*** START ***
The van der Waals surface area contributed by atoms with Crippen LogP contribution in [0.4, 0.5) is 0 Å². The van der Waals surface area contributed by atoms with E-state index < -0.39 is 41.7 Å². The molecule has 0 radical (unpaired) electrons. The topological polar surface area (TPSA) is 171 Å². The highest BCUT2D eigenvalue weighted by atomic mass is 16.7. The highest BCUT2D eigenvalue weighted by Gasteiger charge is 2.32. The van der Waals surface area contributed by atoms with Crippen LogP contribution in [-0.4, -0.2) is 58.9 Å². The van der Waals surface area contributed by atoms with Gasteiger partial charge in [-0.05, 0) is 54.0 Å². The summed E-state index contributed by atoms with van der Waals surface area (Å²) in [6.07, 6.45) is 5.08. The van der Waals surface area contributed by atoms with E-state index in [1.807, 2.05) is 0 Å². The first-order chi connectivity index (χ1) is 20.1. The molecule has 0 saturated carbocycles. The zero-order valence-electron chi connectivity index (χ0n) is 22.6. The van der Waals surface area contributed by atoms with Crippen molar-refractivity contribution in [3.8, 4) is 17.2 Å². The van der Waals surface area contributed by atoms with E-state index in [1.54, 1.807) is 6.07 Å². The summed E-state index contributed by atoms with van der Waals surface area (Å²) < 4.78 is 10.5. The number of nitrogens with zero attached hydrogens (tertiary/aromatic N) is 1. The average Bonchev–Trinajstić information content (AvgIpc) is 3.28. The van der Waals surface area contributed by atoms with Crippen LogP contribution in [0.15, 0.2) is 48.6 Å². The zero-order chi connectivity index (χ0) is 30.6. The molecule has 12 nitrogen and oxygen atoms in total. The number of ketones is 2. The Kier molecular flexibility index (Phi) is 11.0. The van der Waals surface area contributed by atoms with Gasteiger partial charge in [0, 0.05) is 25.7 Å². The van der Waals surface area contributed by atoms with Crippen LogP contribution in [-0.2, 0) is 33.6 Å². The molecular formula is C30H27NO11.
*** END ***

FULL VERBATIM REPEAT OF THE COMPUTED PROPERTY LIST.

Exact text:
The van der Waals surface area contributed by atoms with Crippen LogP contribution in [0.4, 0.5) is 0 Å². The van der Waals surface area contributed by atoms with E-state index < -0.39 is 41.7 Å². The molecule has 0 radical (unpaired) electrons. The topological polar surface area (TPSA) is 171 Å². The highest BCUT2D eigenvalue weighted by atomic mass is 16.7. The highest BCUT2D eigenvalue weighted by Gasteiger charge is 2.32. The van der Waals surface area contributed by atoms with Crippen LogP contribution in [-0.4, -0.2) is 58.9 Å². The van der Waals surface area contributed by atoms with Gasteiger partial charge in [-0.05, 0) is 54.0 Å². The summed E-state index contributed by atoms with van der Waals surface area (Å²) in [6.07, 6.45) is 5.08. The van der Waals surface area contributed by atoms with E-state index in [1.807, 2.05) is 0 Å². The first-order chi connectivity index (χ1) is 20.1. The molecule has 0 saturated carbocycles. The zero-order valence-electron chi connectivity index (χ0n) is 22.6. The van der Waals surface area contributed by atoms with Crippen molar-refractivity contribution in [3.8, 4) is 17.2 Å². The van der Waals surface area contributed by atoms with E-state index in [1.54, 1.807) is 6.07 Å². The summed E-state index contributed by atoms with van der Waals surface area (Å²) < 4.78 is 10.5. The number of nitrogens with zero attached hydrogens (tertiary/aromatic N) is 1. The average Bonchev–Trinajstić information content (AvgIpc) is 3.28. The van der Waals surface area contributed by atoms with Crippen LogP contribution in [0.15, 0.2) is 48.6 Å². The zero-order chi connectivity index (χ0) is 30.6. The molecule has 12 nitrogen and oxygen atoms in total. The number of ketones is 2. The Kier molecular flexibility index (Phi) is 11.0. The van der Waals surface area contributed by atoms with Gasteiger partial charge in [0, 0.05) is 25.7 Å². The van der Waals surface area contributed by atoms with Crippen LogP contribution in [-0.2, 0) is 33.6 Å². The molecular formula is C30H27NO11.